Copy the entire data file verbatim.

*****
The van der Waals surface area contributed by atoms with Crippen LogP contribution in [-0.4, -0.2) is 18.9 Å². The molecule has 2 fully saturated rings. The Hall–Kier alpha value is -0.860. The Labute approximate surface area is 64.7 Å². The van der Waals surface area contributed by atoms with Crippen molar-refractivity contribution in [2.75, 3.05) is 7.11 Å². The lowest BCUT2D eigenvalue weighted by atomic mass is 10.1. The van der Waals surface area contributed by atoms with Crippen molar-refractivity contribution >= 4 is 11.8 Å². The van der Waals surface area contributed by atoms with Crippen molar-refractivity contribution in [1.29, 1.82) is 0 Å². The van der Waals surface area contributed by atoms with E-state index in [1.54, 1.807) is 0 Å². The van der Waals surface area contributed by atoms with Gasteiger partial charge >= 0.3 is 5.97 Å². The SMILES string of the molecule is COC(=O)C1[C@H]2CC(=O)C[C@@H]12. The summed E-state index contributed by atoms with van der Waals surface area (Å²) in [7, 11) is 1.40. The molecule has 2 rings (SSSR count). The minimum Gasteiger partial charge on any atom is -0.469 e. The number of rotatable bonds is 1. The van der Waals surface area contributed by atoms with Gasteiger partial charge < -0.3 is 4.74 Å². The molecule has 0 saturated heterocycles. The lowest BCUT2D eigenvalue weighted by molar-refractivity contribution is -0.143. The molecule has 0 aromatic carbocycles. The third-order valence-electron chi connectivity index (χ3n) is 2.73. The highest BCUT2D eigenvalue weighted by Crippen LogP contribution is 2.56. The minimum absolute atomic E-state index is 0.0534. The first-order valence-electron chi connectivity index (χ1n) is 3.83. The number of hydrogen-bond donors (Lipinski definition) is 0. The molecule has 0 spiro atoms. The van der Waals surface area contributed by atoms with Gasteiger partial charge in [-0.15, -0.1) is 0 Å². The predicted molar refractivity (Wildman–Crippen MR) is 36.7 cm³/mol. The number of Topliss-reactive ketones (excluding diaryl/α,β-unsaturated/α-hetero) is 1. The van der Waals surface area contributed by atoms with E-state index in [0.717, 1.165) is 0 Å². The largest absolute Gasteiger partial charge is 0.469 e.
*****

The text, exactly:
The van der Waals surface area contributed by atoms with Crippen LogP contribution in [-0.4, -0.2) is 18.9 Å². The molecule has 2 fully saturated rings. The Hall–Kier alpha value is -0.860. The Labute approximate surface area is 64.7 Å². The van der Waals surface area contributed by atoms with Crippen molar-refractivity contribution in [2.75, 3.05) is 7.11 Å². The lowest BCUT2D eigenvalue weighted by atomic mass is 10.1. The van der Waals surface area contributed by atoms with Crippen molar-refractivity contribution >= 4 is 11.8 Å². The van der Waals surface area contributed by atoms with Crippen molar-refractivity contribution in [1.29, 1.82) is 0 Å². The van der Waals surface area contributed by atoms with E-state index in [1.54, 1.807) is 0 Å². The van der Waals surface area contributed by atoms with Gasteiger partial charge >= 0.3 is 5.97 Å². The SMILES string of the molecule is COC(=O)C1[C@H]2CC(=O)C[C@@H]12. The summed E-state index contributed by atoms with van der Waals surface area (Å²) in [7, 11) is 1.40. The molecule has 2 rings (SSSR count). The minimum Gasteiger partial charge on any atom is -0.469 e. The number of rotatable bonds is 1. The van der Waals surface area contributed by atoms with Gasteiger partial charge < -0.3 is 4.74 Å². The molecule has 0 saturated heterocycles. The lowest BCUT2D eigenvalue weighted by molar-refractivity contribution is -0.143. The molecule has 0 aromatic carbocycles. The third-order valence-electron chi connectivity index (χ3n) is 2.73. The highest BCUT2D eigenvalue weighted by Crippen LogP contribution is 2.56. The minimum absolute atomic E-state index is 0.0534. The first-order valence-electron chi connectivity index (χ1n) is 3.83. The number of hydrogen-bond donors (Lipinski definition) is 0. The molecule has 0 spiro atoms. The van der Waals surface area contributed by atoms with Gasteiger partial charge in [-0.15, -0.1) is 0 Å². The predicted molar refractivity (Wildman–Crippen MR) is 36.7 cm³/mol. The number of Topliss-reactive ketones (excluding diaryl/α,β-unsaturated/α-hetero) is 1. The van der Waals surface area contributed by atoms with E-state index in [0.717, 1.165) is 0 Å². The largest absolute Gasteiger partial charge is 0.469 e.